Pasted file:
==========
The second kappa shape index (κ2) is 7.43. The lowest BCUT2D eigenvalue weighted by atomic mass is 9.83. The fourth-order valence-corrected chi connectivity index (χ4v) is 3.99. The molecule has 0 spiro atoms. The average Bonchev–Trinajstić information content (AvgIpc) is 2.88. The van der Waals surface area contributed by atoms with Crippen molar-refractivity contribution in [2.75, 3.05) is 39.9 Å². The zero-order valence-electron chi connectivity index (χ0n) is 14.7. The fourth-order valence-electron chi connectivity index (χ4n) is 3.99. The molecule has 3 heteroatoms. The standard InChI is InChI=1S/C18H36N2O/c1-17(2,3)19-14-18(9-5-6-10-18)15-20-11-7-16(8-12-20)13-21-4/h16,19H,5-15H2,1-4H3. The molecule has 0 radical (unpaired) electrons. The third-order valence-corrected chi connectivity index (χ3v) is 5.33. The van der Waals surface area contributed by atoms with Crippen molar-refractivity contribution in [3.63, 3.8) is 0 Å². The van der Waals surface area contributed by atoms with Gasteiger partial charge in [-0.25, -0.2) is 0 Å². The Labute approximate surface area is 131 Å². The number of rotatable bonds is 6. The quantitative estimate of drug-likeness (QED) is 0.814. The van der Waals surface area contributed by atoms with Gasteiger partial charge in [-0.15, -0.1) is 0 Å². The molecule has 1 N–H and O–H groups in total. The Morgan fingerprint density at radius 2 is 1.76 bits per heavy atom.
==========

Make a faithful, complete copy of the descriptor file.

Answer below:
The second kappa shape index (κ2) is 7.43. The lowest BCUT2D eigenvalue weighted by atomic mass is 9.83. The fourth-order valence-corrected chi connectivity index (χ4v) is 3.99. The molecule has 0 spiro atoms. The average Bonchev–Trinajstić information content (AvgIpc) is 2.88. The van der Waals surface area contributed by atoms with Crippen molar-refractivity contribution in [2.75, 3.05) is 39.9 Å². The zero-order valence-electron chi connectivity index (χ0n) is 14.7. The fourth-order valence-electron chi connectivity index (χ4n) is 3.99. The molecule has 3 heteroatoms. The standard InChI is InChI=1S/C18H36N2O/c1-17(2,3)19-14-18(9-5-6-10-18)15-20-11-7-16(8-12-20)13-21-4/h16,19H,5-15H2,1-4H3. The molecule has 0 radical (unpaired) electrons. The third-order valence-corrected chi connectivity index (χ3v) is 5.33. The van der Waals surface area contributed by atoms with Crippen molar-refractivity contribution in [3.63, 3.8) is 0 Å². The van der Waals surface area contributed by atoms with Gasteiger partial charge in [-0.25, -0.2) is 0 Å². The Labute approximate surface area is 131 Å². The number of rotatable bonds is 6. The quantitative estimate of drug-likeness (QED) is 0.814. The van der Waals surface area contributed by atoms with Gasteiger partial charge in [-0.15, -0.1) is 0 Å². The molecule has 1 N–H and O–H groups in total. The Morgan fingerprint density at radius 2 is 1.76 bits per heavy atom.